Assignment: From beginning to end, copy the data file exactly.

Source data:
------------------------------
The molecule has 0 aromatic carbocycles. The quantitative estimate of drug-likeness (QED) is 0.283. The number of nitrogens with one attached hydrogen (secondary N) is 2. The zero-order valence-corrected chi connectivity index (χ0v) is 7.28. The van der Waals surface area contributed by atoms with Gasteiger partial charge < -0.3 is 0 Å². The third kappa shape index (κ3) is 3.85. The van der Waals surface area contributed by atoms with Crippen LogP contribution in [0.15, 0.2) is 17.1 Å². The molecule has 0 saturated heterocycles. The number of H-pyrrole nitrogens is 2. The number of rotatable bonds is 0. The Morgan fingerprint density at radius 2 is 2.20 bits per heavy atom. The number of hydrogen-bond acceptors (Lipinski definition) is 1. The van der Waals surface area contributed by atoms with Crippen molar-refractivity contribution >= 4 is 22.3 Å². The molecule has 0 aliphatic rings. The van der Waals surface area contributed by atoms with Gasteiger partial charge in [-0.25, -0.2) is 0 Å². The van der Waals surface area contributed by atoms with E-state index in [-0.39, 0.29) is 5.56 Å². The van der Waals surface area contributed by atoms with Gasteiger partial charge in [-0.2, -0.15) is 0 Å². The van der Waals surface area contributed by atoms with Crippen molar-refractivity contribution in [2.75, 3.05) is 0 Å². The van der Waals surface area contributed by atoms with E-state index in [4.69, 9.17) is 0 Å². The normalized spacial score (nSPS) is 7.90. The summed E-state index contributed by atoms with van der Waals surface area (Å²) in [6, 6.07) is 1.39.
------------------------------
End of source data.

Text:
The molecule has 0 aromatic carbocycles. The quantitative estimate of drug-likeness (QED) is 0.283. The number of nitrogens with one attached hydrogen (secondary N) is 2. The zero-order valence-corrected chi connectivity index (χ0v) is 7.28. The van der Waals surface area contributed by atoms with Gasteiger partial charge < -0.3 is 0 Å². The third kappa shape index (κ3) is 3.85. The van der Waals surface area contributed by atoms with Crippen LogP contribution in [0.15, 0.2) is 17.1 Å². The molecule has 0 saturated heterocycles. The number of H-pyrrole nitrogens is 2. The number of rotatable bonds is 0. The Morgan fingerprint density at radius 2 is 2.20 bits per heavy atom. The number of hydrogen-bond acceptors (Lipinski definition) is 1. The van der Waals surface area contributed by atoms with Crippen molar-refractivity contribution >= 4 is 22.3 Å². The molecule has 0 aliphatic rings. The van der Waals surface area contributed by atoms with Gasteiger partial charge in [-0.25, -0.2) is 0 Å². The van der Waals surface area contributed by atoms with E-state index in [-0.39, 0.29) is 5.56 Å². The van der Waals surface area contributed by atoms with Gasteiger partial charge in [-0.2, -0.15) is 0 Å². The van der Waals surface area contributed by atoms with Crippen molar-refractivity contribution in [2.75, 3.05) is 0 Å². The van der Waals surface area contributed by atoms with E-state index in [4.69, 9.17) is 0 Å². The normalized spacial score (nSPS) is 7.90. The summed E-state index contributed by atoms with van der Waals surface area (Å²) in [6, 6.07) is 1.39.